July 31, 2005
POP CULTURE KILLING YOURSELF TO LIVE: 85% OF A TRUE STORY By Chuck Klosterman. Scribner. 256 pages. Chuck Klosterman is smart enough to recognize the shortcomings in much of the writing of his own generation. It's self-referential, gimmicky and insincere. Too bad Klosterman, 33, can't overcome those weaknesses in his own book, Killing Yourself to Live, an account of his road trip to places where rock musicians died and a history of his own dysfunctional relationships with women. The conceit of the book -- that dying is the best career move a rock star can make -- is nothing new, and Klosterman makes little effort to prove the point, anyway.
October 2, 1991
The Major League Baseball Players Association filed a grievance yesterday in an attempt to block the Houston Astros' 26-game road trip next season caused by the Republican National Convention.The Houston Sports Association, which owns the Astrodome and the Astros, rented the stadium to the Republican National Committee for four weeks. HSA chairman John McMullen did not ask for permission from the National League before renting out the stadium.The Republican convention is scheduled for Aug. 17-20, but organizers say they needed additional time to set up facilities.
April 3, 2004
From the Beat Generation's On the Road to MTV's Road Rules today, it is hard to think of a narrative more basic to American popular culture than the road trip. East to West, ocean to ocean, across the great expanse, it seems as if each generation comes of age using the road trip to test itself - re-enacting in microcosm our national experience of taming the frontier. Coast to Coast, a new Showtime movie starring Judy Davis and Richard Dreyfuss, takes that fundamental storyline and adapts it for an older generation facing a different kind of life passage - a middle-aged couple apparently headed for divorce.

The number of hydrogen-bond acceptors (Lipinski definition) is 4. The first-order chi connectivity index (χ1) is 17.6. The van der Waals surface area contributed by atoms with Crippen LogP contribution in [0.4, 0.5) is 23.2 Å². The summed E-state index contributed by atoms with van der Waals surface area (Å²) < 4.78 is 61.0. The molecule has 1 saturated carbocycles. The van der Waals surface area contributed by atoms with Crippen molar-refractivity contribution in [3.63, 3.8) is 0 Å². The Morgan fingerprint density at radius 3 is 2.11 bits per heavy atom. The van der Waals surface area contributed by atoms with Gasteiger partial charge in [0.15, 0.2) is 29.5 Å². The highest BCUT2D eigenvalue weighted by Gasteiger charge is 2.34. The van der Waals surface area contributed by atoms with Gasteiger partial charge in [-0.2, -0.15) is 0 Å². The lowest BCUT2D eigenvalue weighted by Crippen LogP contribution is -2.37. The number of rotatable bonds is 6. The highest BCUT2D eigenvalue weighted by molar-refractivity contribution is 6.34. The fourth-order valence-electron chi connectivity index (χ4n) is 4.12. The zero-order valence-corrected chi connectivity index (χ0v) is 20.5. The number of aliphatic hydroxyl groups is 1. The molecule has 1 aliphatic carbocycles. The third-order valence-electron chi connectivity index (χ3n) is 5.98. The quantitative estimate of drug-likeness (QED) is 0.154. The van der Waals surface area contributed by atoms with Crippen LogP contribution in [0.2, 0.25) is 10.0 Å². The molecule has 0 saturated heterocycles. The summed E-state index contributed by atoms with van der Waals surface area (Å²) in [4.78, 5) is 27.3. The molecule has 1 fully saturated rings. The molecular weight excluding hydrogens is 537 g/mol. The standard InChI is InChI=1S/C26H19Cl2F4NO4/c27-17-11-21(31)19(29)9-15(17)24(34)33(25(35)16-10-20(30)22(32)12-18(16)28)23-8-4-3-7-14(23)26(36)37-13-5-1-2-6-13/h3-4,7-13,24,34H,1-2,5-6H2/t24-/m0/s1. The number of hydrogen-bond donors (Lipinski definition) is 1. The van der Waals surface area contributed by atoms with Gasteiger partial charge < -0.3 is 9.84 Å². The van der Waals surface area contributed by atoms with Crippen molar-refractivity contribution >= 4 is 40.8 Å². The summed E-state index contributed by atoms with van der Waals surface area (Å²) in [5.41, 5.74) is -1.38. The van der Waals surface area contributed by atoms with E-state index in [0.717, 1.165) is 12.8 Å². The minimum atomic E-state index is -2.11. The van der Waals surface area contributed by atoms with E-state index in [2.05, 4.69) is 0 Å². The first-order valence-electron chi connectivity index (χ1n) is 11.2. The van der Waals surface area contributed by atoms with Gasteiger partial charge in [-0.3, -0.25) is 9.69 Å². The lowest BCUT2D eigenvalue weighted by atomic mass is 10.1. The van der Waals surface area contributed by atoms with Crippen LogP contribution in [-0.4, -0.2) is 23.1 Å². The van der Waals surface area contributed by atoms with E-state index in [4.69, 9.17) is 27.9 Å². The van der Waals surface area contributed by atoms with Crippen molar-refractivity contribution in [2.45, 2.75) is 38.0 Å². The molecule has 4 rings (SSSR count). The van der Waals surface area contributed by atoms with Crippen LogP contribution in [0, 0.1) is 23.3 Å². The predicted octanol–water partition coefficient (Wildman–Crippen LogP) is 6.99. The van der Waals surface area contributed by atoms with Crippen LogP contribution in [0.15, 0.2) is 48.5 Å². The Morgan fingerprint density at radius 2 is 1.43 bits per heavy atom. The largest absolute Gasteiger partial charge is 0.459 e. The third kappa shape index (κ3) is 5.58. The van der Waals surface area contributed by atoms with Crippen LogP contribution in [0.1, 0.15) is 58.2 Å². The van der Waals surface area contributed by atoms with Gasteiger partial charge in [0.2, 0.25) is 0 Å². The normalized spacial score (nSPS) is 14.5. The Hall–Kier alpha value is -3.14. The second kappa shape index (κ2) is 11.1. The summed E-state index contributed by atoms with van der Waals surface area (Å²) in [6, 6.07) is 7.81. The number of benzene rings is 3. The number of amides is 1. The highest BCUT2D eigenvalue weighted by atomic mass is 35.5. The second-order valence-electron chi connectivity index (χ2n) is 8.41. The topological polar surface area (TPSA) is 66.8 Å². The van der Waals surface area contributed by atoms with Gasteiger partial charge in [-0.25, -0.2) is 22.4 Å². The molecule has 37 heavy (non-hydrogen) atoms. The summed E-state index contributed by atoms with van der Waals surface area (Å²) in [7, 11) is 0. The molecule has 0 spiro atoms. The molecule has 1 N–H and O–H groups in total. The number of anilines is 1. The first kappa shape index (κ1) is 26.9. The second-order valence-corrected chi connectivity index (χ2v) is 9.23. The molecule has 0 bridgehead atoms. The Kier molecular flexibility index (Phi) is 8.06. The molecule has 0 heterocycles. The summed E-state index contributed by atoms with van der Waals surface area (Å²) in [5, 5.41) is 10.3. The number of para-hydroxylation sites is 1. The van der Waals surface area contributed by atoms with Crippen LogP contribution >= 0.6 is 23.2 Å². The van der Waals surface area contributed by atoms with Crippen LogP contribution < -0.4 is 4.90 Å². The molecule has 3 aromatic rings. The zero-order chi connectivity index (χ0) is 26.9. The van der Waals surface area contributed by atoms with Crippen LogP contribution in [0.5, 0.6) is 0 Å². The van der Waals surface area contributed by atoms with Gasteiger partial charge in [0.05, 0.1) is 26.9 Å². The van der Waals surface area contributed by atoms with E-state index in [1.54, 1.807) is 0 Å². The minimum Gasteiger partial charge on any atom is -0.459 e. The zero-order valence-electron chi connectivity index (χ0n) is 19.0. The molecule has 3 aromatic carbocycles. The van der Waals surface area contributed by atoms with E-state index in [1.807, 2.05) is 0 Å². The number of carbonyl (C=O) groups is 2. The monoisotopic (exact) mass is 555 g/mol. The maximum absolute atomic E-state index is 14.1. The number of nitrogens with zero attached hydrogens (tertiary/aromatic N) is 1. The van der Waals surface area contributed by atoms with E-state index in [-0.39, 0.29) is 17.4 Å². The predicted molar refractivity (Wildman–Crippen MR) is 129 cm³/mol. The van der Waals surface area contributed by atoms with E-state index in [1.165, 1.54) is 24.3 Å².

May 11, 1991
The Houston Astros will play all their home games at the Astrodome in 1992, but likely will have a 28-day road trip to accommodate the Republican Party's National Convention.Astros vice president Ted Haracz met with the National League scheduling committee in Chicago on Wednesday.Haracz told the Houston Chronicle the league was against playing any home games in New Orleans or other places while the GOP takes access to the Dome from July 27 to Aug. 24 to set up and tear down the convention.
August 3, 1992
BOSTON -- He was standing to the right side of the mound, one pitch from a certified catastrophe. The home fans were on their feet and shouting at Fenway Park, tingle-toed at the prospect of a ninth-inning win."You have really gotten yourself into one this time," Gregg Olson said to himself, staring at the ball in his right hand and trying to summon the stomach to get back up there and throw a pitch everyone knew was coming.Not his best pitch, either. Not one of the famous Olson curveballs.
May 30, 1994
All things considered, the road trip just concluded by the Orioles was as good as possible. Which, considering the high degree of expectation and the current climate, probably means it wasn't hot enough.When they left town 11 days ago, the Orioles had lost five of their past six games, a stretch they would extend to seven of eight. They were caught in a horrendous batting slump that was causing nervous reactions all over the 75-mile drawing radius.Brady Anderson and Mike Devereaux, the top two hitters in the lineup, had just started to give indications of shaking their doldrums.